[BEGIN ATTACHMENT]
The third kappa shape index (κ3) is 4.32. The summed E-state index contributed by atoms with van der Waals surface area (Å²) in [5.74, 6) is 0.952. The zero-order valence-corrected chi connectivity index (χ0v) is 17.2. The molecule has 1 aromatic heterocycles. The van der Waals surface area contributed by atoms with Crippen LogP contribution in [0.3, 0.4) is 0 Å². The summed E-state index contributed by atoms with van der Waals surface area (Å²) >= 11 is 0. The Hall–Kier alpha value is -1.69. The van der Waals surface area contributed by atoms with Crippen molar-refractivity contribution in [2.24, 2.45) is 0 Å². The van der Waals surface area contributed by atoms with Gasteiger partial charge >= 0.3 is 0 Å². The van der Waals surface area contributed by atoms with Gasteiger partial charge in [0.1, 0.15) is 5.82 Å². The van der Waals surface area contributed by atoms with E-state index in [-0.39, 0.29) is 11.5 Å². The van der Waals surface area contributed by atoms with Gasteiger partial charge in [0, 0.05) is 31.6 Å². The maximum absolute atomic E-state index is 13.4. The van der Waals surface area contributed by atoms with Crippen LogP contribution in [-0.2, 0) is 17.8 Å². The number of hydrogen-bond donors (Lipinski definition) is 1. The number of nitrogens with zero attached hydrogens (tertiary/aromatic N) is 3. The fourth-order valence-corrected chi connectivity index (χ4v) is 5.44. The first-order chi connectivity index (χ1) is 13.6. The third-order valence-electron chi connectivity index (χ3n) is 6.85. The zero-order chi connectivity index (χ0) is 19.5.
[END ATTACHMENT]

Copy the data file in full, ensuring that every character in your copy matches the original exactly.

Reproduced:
The third kappa shape index (κ3) is 4.32. The summed E-state index contributed by atoms with van der Waals surface area (Å²) in [5.74, 6) is 0.952. The zero-order valence-corrected chi connectivity index (χ0v) is 17.2. The molecule has 1 aromatic heterocycles. The van der Waals surface area contributed by atoms with Crippen LogP contribution in [0.3, 0.4) is 0 Å². The summed E-state index contributed by atoms with van der Waals surface area (Å²) >= 11 is 0. The Hall–Kier alpha value is -1.69. The van der Waals surface area contributed by atoms with Crippen molar-refractivity contribution in [2.24, 2.45) is 0 Å². The van der Waals surface area contributed by atoms with Gasteiger partial charge >= 0.3 is 0 Å². The van der Waals surface area contributed by atoms with Gasteiger partial charge in [0.1, 0.15) is 5.82 Å². The van der Waals surface area contributed by atoms with E-state index in [-0.39, 0.29) is 11.5 Å². The van der Waals surface area contributed by atoms with Gasteiger partial charge in [0, 0.05) is 31.6 Å². The maximum absolute atomic E-state index is 13.4. The van der Waals surface area contributed by atoms with Crippen LogP contribution in [-0.2, 0) is 17.8 Å². The number of hydrogen-bond donors (Lipinski definition) is 1. The number of nitrogens with zero attached hydrogens (tertiary/aromatic N) is 3. The fourth-order valence-corrected chi connectivity index (χ4v) is 5.44. The first-order chi connectivity index (χ1) is 13.6. The third-order valence-electron chi connectivity index (χ3n) is 6.85. The zero-order chi connectivity index (χ0) is 19.5.